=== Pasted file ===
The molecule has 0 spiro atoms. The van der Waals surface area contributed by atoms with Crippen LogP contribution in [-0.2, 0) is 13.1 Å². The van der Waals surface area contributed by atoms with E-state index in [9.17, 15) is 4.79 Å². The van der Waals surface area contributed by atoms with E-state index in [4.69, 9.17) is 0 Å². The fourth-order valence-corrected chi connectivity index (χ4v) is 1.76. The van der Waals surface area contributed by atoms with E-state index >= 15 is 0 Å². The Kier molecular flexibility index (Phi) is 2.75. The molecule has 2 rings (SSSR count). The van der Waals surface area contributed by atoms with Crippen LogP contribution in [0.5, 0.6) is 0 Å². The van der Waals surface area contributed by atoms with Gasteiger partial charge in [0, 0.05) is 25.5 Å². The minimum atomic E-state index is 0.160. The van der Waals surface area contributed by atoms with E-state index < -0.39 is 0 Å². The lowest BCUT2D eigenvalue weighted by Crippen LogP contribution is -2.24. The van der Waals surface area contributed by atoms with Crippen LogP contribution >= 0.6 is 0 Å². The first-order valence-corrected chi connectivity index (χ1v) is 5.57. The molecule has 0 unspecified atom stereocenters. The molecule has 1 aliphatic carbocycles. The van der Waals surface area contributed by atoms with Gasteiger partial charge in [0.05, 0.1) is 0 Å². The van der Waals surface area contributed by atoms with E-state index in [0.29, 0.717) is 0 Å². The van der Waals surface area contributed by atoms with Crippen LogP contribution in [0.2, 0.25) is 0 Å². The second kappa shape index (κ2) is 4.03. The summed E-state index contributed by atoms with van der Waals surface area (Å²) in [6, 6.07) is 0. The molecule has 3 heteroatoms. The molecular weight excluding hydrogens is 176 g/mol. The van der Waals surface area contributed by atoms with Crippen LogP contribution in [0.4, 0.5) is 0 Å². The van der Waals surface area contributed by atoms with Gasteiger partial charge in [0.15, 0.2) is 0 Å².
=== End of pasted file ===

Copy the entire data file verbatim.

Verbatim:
The molecule has 0 spiro atoms. The van der Waals surface area contributed by atoms with Crippen LogP contribution in [-0.2, 0) is 13.1 Å². The van der Waals surface area contributed by atoms with E-state index in [9.17, 15) is 4.79 Å². The van der Waals surface area contributed by atoms with E-state index in [4.69, 9.17) is 0 Å². The fourth-order valence-corrected chi connectivity index (χ4v) is 1.76. The van der Waals surface area contributed by atoms with E-state index >= 15 is 0 Å². The Kier molecular flexibility index (Phi) is 2.75. The molecule has 2 rings (SSSR count). The van der Waals surface area contributed by atoms with Crippen LogP contribution in [0.5, 0.6) is 0 Å². The van der Waals surface area contributed by atoms with Gasteiger partial charge in [0, 0.05) is 25.5 Å². The minimum atomic E-state index is 0.160. The van der Waals surface area contributed by atoms with E-state index < -0.39 is 0 Å². The lowest BCUT2D eigenvalue weighted by Crippen LogP contribution is -2.24. The van der Waals surface area contributed by atoms with Crippen LogP contribution >= 0.6 is 0 Å². The first-order valence-corrected chi connectivity index (χ1v) is 5.57. The molecule has 0 unspecified atom stereocenters. The molecule has 1 aliphatic carbocycles. The van der Waals surface area contributed by atoms with Gasteiger partial charge in [0.05, 0.1) is 0 Å². The van der Waals surface area contributed by atoms with E-state index in [0.29, 0.717) is 0 Å². The van der Waals surface area contributed by atoms with Crippen LogP contribution in [0.2, 0.25) is 0 Å². The second kappa shape index (κ2) is 4.03. The summed E-state index contributed by atoms with van der Waals surface area (Å²) in [6, 6.07) is 0. The molecule has 3 heteroatoms. The molecular weight excluding hydrogens is 176 g/mol. The van der Waals surface area contributed by atoms with Crippen LogP contribution in [0.4, 0.5) is 0 Å². The van der Waals surface area contributed by atoms with Gasteiger partial charge in [0.15, 0.2) is 0 Å².